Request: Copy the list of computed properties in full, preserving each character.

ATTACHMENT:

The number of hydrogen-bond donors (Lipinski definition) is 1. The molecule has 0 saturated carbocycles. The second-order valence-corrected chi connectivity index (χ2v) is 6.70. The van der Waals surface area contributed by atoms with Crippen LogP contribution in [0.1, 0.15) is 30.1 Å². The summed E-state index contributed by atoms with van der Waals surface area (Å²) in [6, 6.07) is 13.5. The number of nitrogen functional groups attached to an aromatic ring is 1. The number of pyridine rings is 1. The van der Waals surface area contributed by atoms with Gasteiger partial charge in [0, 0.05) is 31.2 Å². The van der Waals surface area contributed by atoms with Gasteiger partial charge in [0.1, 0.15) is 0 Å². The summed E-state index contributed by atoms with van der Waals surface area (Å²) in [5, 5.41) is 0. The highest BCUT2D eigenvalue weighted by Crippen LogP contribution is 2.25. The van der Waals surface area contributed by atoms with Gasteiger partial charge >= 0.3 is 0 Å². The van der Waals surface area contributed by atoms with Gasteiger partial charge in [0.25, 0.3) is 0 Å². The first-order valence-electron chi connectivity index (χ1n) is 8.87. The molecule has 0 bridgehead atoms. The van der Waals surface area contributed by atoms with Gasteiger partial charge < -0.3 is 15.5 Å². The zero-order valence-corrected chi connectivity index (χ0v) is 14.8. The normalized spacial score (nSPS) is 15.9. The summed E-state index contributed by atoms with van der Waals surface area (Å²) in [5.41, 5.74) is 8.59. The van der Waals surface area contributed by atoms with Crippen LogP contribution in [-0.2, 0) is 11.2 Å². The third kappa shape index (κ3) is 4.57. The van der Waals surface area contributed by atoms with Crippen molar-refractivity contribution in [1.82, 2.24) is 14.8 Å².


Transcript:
The number of hydrogen-bond donors (Lipinski definition) is 1. The molecule has 0 saturated carbocycles. The second-order valence-corrected chi connectivity index (χ2v) is 6.70. The van der Waals surface area contributed by atoms with Crippen LogP contribution in [0.1, 0.15) is 30.1 Å². The summed E-state index contributed by atoms with van der Waals surface area (Å²) in [6, 6.07) is 13.5. The number of nitrogen functional groups attached to an aromatic ring is 1. The number of pyridine rings is 1. The van der Waals surface area contributed by atoms with Gasteiger partial charge in [0, 0.05) is 31.2 Å². The van der Waals surface area contributed by atoms with Gasteiger partial charge in [0.1, 0.15) is 0 Å². The summed E-state index contributed by atoms with van der Waals surface area (Å²) in [5, 5.41) is 0. The highest BCUT2D eigenvalue weighted by Crippen LogP contribution is 2.25. The van der Waals surface area contributed by atoms with Gasteiger partial charge >= 0.3 is 0 Å². The van der Waals surface area contributed by atoms with Gasteiger partial charge in [0.25, 0.3) is 0 Å². The first-order valence-electron chi connectivity index (χ1n) is 8.87. The molecule has 0 bridgehead atoms. The van der Waals surface area contributed by atoms with Gasteiger partial charge < -0.3 is 15.5 Å². The zero-order valence-corrected chi connectivity index (χ0v) is 14.8. The normalized spacial score (nSPS) is 15.9. The summed E-state index contributed by atoms with van der Waals surface area (Å²) in [5.41, 5.74) is 8.59. The van der Waals surface area contributed by atoms with Crippen LogP contribution in [-0.2, 0) is 11.2 Å². The third kappa shape index (κ3) is 4.57. The van der Waals surface area contributed by atoms with Crippen molar-refractivity contribution in [1.82, 2.24) is 14.8 Å².